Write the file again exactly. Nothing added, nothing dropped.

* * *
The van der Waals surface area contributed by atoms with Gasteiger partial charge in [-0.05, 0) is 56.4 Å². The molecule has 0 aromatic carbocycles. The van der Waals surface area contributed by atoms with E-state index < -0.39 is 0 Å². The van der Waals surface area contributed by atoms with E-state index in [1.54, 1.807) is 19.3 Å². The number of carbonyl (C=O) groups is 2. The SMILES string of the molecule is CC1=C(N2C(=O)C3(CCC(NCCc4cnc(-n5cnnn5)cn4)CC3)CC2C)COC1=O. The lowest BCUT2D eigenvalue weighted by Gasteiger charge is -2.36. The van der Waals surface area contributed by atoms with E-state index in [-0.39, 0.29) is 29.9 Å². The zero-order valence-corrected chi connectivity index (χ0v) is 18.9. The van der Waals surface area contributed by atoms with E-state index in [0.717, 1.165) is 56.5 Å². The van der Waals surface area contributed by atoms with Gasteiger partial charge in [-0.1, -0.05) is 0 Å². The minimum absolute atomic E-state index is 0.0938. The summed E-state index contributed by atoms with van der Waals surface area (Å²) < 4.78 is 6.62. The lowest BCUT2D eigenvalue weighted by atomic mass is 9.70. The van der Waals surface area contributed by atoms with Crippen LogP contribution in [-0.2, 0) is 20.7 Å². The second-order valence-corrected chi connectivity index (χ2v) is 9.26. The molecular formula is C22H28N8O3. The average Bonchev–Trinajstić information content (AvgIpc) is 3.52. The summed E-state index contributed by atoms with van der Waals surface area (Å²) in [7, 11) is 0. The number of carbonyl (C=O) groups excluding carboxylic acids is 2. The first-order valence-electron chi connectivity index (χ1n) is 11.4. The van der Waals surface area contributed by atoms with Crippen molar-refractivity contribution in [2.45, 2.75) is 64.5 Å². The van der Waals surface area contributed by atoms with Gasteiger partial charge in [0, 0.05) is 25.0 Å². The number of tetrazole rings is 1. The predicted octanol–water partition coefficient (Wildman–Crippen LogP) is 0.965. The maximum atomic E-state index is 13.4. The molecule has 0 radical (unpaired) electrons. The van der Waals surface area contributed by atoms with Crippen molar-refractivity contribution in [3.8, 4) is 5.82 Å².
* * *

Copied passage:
The van der Waals surface area contributed by atoms with Gasteiger partial charge in [-0.05, 0) is 56.4 Å². The molecule has 0 aromatic carbocycles. The van der Waals surface area contributed by atoms with E-state index < -0.39 is 0 Å². The van der Waals surface area contributed by atoms with E-state index in [1.54, 1.807) is 19.3 Å². The number of carbonyl (C=O) groups is 2. The SMILES string of the molecule is CC1=C(N2C(=O)C3(CCC(NCCc4cnc(-n5cnnn5)cn4)CC3)CC2C)COC1=O. The lowest BCUT2D eigenvalue weighted by Gasteiger charge is -2.36. The van der Waals surface area contributed by atoms with E-state index in [-0.39, 0.29) is 29.9 Å². The zero-order valence-corrected chi connectivity index (χ0v) is 18.9. The van der Waals surface area contributed by atoms with E-state index in [0.717, 1.165) is 56.5 Å². The van der Waals surface area contributed by atoms with Gasteiger partial charge in [-0.1, -0.05) is 0 Å². The minimum absolute atomic E-state index is 0.0938. The summed E-state index contributed by atoms with van der Waals surface area (Å²) < 4.78 is 6.62. The lowest BCUT2D eigenvalue weighted by atomic mass is 9.70. The van der Waals surface area contributed by atoms with Crippen LogP contribution in [-0.2, 0) is 20.7 Å². The second-order valence-corrected chi connectivity index (χ2v) is 9.26. The molecular formula is C22H28N8O3. The average Bonchev–Trinajstić information content (AvgIpc) is 3.52. The summed E-state index contributed by atoms with van der Waals surface area (Å²) in [7, 11) is 0. The number of carbonyl (C=O) groups excluding carboxylic acids is 2. The first-order valence-electron chi connectivity index (χ1n) is 11.4. The van der Waals surface area contributed by atoms with Crippen molar-refractivity contribution in [2.45, 2.75) is 64.5 Å². The van der Waals surface area contributed by atoms with Gasteiger partial charge in [0, 0.05) is 25.0 Å². The number of tetrazole rings is 1. The predicted octanol–water partition coefficient (Wildman–Crippen LogP) is 0.965. The maximum atomic E-state index is 13.4. The molecule has 0 radical (unpaired) electrons. The van der Waals surface area contributed by atoms with Crippen molar-refractivity contribution in [3.8, 4) is 5.82 Å².